Those that humble themselves shall be exalted.
Time heals all wounds.
To know all is to forgive all.
To travel hopefully is better than to arrive.
What's the use of worrying? It never was worth while.
When God shuts a door, he opens a window.
Women are the tough sex.
You can't have your cake and eat it.
You get out of life what you put in.
You'll enjoy it when you get there.
You've got to be cruel to be kind. (This one's gone out - I hope.)

Monday 27 September 2010

The Demon Drink 5: Should You Drink in Front of the Kids?

By Paul Hilton in the Times, Sept. 25 2010

Paul? The answer is "no".

Obviously there must be parents somewhere who are bringing up their children without enormous glasses of wine in their hands, but I just haven’t met any. Theoretically I suppose it’s possible for a family to pass a weekend without visiting a gastropub; it’s just hard to picture.

My wife and I are part of a generation who are more open about drinking than our parents. A typical middle-class family; life is wholesome, happy, and gently marinated in booze. Anyone at a music festival this summer will have seen similar families annexing vast tracts of field with tartan blankets and chilled white. We don’t see our children as a reason to stop drinking, we see them as people who can bring us more pistachios from the bar.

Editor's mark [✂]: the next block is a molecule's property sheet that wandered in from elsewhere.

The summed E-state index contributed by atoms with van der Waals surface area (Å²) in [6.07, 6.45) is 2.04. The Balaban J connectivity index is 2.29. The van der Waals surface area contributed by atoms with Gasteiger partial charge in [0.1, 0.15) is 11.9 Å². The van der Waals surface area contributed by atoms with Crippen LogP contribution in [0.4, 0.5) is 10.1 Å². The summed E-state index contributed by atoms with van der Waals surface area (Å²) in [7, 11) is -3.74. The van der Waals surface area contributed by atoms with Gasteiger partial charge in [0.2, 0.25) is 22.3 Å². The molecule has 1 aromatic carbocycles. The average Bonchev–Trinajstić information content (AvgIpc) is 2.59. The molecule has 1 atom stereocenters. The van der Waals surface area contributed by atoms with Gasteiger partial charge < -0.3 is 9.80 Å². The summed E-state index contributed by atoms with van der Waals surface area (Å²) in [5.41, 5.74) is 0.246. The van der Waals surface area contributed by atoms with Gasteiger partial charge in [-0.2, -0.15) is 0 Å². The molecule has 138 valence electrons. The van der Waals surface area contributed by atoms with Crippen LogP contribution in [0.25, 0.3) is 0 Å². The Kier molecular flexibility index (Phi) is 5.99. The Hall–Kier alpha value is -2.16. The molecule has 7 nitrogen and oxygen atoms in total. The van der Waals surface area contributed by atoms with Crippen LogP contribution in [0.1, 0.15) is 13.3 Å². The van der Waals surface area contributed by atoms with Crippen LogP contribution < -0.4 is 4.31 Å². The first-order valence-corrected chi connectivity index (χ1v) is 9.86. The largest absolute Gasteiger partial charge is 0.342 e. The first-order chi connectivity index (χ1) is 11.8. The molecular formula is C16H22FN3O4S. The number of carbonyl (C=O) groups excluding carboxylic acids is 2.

But is this entirely wise? What kind of messages are we giving them? Earlier this month the Red Cross launched a campaign to give teens the life-saving skills needed to cope with an alcohol-related emergency. The organisation says that one in ten 11 to 16-year-olds has been left to cope with a drunken friend who was sick, injured or unconscious. Are we creating irresponsible teenage drinkers? Is our liberal honesty simply self-indulgence?

I ask Dr Linda Papadopoulos, a psychologist, who says that turning alcohol into a desirable and mysterious forbidden fruit is a mistake. “If you vilify alcohol too much then drink becomes a rite of passage,” she says. “This idea of being in the gastropub and demystifying drink and seeing it used responsibly is a good thing.”

Papadopoulos assumes that because we are middle-class drinkers our consumption is sensible. In a way my wife and I make the same assumption. But if I stop to question those pub outings, the idyllic image we present is only half the story.

With the first magical pint I am a more relaxed version of myself. By the second I am joking, laughing easily, doing “a funny voice”. The third means that I’m Captain Fun.

But later we’re at home. Captain Fun is tired and he’s heading for an armchair. He doesn’t want to play football. Then he’s asleep on a precious Saturday afternoon when he could be with his family.

Rosemary Duff, of the research company ChildWise, carried out a survey of children’s attitudes to parental drinking earlier this year for the BBC. She found that 30 per cent of children felt scared when their parents drink (not mine, by the way; I asked — they laughed) and one of the biggest fears for the children of drinkers was that their parents were damaging their health.